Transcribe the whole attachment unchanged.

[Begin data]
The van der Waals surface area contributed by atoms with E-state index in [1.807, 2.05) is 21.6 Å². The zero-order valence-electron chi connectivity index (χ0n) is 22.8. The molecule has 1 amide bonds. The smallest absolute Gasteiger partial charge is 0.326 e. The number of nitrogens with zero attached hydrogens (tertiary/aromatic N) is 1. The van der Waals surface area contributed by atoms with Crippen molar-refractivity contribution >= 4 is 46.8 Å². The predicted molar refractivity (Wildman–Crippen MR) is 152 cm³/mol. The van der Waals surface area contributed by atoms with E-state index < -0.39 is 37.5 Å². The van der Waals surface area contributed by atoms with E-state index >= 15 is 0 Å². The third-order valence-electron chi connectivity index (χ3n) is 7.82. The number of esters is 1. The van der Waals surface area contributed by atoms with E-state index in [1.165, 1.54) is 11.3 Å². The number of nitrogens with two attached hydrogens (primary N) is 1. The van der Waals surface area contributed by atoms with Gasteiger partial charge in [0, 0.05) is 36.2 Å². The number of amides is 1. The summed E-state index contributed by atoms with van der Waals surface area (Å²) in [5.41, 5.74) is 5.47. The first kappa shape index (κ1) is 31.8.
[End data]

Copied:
The van der Waals surface area contributed by atoms with E-state index in [1.807, 2.05) is 21.6 Å². The zero-order valence-electron chi connectivity index (χ0n) is 22.8. The molecule has 1 amide bonds. The smallest absolute Gasteiger partial charge is 0.326 e. The number of nitrogens with zero attached hydrogens (tertiary/aromatic N) is 1. The van der Waals surface area contributed by atoms with Crippen molar-refractivity contribution >= 4 is 46.8 Å². The predicted molar refractivity (Wildman–Crippen MR) is 152 cm³/mol. The van der Waals surface area contributed by atoms with E-state index < -0.39 is 37.5 Å². The van der Waals surface area contributed by atoms with E-state index >= 15 is 0 Å². The third-order valence-electron chi connectivity index (χ3n) is 7.82. The number of esters is 1. The van der Waals surface area contributed by atoms with E-state index in [1.165, 1.54) is 11.3 Å². The number of nitrogens with two attached hydrogens (primary N) is 1. The van der Waals surface area contributed by atoms with Gasteiger partial charge in [0, 0.05) is 36.2 Å². The number of amides is 1. The summed E-state index contributed by atoms with van der Waals surface area (Å²) in [5.41, 5.74) is 5.47. The first kappa shape index (κ1) is 31.8.